Mask requirements are coming to an end in Washington state on Saturday, more than two years into the COVID-19 pandemic.
But the transition could be stressful for some. Dr. Trenton James – a psychiatrist for Kaiser Permanente in Seattle – said stress, fear and exhaustion are normal responses to this health crisis.
He said people shouldn’t ignore the strain the pandemic has put on mental health – and can take care of themselves in other ways to help alleviate that stress.
“Identify good self-care routines and stick to them,” said James. “You know, I often encourage my patients to be kind to yourself and focus on the basics, like going for daily walks. Even being able to go outside and enjoy the sunshine, when we do get it, and breathing in fresh air.”
Washington, California and Oregon have all decided to lift mask requirements for indoor settings on Saturday.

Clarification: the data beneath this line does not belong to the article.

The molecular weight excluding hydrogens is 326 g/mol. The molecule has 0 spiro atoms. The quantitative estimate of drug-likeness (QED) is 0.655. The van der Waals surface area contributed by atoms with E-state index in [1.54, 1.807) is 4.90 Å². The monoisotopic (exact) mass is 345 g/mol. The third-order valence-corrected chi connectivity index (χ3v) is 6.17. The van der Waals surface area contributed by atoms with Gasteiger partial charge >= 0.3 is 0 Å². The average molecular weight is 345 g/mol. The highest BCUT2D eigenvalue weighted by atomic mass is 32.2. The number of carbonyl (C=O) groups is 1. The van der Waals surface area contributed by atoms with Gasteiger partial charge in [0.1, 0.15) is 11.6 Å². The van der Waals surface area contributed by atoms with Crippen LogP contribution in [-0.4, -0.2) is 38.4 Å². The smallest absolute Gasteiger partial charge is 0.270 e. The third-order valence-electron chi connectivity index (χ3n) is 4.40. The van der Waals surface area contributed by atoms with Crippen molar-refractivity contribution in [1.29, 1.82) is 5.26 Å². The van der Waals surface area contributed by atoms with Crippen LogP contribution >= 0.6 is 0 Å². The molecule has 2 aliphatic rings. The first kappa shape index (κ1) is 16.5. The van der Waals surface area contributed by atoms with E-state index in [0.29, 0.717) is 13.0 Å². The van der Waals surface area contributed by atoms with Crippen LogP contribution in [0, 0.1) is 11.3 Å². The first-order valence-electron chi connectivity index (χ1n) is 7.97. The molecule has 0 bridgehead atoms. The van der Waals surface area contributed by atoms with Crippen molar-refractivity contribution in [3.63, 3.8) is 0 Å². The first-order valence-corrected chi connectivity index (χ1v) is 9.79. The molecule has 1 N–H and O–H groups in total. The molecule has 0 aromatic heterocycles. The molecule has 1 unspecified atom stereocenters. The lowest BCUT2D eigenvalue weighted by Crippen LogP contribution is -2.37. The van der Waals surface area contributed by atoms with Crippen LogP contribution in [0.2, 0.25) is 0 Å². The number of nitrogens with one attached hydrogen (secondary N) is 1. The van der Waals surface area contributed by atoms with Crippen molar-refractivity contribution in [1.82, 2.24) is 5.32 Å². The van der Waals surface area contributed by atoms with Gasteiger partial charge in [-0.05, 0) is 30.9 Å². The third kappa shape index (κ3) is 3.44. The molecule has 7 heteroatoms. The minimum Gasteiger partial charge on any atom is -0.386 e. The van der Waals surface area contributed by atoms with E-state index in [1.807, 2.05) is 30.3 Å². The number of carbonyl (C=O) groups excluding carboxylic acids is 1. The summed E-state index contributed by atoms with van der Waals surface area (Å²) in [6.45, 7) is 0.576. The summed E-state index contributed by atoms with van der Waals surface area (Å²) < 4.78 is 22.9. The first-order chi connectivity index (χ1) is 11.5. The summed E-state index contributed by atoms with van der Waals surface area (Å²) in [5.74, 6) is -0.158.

The Center for Disease Control and Prevention also has revised its recommendations, saying people who aren’t in counties with high transmission rates can go without masks.
But Kaiser Permanente and other hospitals in the Evergreen State still are recommending that people wear masks in crowded settings and public indoor spaces.
James said many folks are feeling COVID fatigue and some are even angry at the policies designed to keep people safe. He described these as typically secondary expressions that stem from fear, anxiety and depression.
“Another really important thing is just to be able to seek out help when you’re overwhelmed,” said James. “And there’s a lot of uncertainty right now, but keeping in mind that this won’t last forever.”
James said it’s also important to keep in mind that official guidance on masks and other safety policies could evolve as the pandemic continues, so people should follow the latest guidance from state and federal authorities.